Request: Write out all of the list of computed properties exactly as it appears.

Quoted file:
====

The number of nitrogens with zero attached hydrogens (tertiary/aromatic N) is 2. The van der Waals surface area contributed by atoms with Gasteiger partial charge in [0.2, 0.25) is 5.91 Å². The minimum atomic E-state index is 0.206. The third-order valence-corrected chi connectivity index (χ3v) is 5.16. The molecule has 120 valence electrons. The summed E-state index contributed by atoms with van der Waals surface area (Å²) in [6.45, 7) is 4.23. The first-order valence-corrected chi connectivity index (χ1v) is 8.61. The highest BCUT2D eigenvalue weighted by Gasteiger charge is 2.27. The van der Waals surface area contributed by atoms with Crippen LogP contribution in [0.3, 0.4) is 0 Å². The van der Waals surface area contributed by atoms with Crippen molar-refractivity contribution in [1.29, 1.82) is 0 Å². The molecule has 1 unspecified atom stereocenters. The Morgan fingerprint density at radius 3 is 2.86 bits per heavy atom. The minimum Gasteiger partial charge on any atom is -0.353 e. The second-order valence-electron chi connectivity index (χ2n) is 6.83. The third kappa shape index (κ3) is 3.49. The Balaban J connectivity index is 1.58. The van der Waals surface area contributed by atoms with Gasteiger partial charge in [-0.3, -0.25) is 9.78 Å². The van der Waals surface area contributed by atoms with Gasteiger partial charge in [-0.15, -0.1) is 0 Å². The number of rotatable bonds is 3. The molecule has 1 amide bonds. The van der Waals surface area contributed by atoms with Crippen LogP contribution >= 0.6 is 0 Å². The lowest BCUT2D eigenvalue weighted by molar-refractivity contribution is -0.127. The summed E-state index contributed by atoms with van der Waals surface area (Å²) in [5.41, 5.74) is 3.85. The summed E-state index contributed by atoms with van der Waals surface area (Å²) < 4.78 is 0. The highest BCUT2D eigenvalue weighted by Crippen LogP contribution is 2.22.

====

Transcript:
The number of nitrogens with zero attached hydrogens (tertiary/aromatic N) is 2. The van der Waals surface area contributed by atoms with Gasteiger partial charge in [0.2, 0.25) is 5.91 Å². The minimum atomic E-state index is 0.206. The third-order valence-corrected chi connectivity index (χ3v) is 5.16. The molecule has 120 valence electrons. The summed E-state index contributed by atoms with van der Waals surface area (Å²) in [6.45, 7) is 4.23. The first-order valence-corrected chi connectivity index (χ1v) is 8.61. The highest BCUT2D eigenvalue weighted by Gasteiger charge is 2.27. The van der Waals surface area contributed by atoms with Crippen LogP contribution in [0.3, 0.4) is 0 Å². The van der Waals surface area contributed by atoms with Crippen molar-refractivity contribution in [1.29, 1.82) is 0 Å². The molecule has 1 unspecified atom stereocenters. The Morgan fingerprint density at radius 3 is 2.86 bits per heavy atom. The minimum Gasteiger partial charge on any atom is -0.353 e. The second-order valence-electron chi connectivity index (χ2n) is 6.83. The third kappa shape index (κ3) is 3.49. The Balaban J connectivity index is 1.58. The van der Waals surface area contributed by atoms with Gasteiger partial charge in [-0.3, -0.25) is 9.78 Å². The van der Waals surface area contributed by atoms with Gasteiger partial charge in [-0.15, -0.1) is 0 Å². The number of rotatable bonds is 3. The molecule has 1 amide bonds. The van der Waals surface area contributed by atoms with Crippen LogP contribution >= 0.6 is 0 Å². The lowest BCUT2D eigenvalue weighted by molar-refractivity contribution is -0.127. The summed E-state index contributed by atoms with van der Waals surface area (Å²) in [5.41, 5.74) is 3.85. The summed E-state index contributed by atoms with van der Waals surface area (Å²) < 4.78 is 0. The highest BCUT2D eigenvalue weighted by Crippen LogP contribution is 2.22.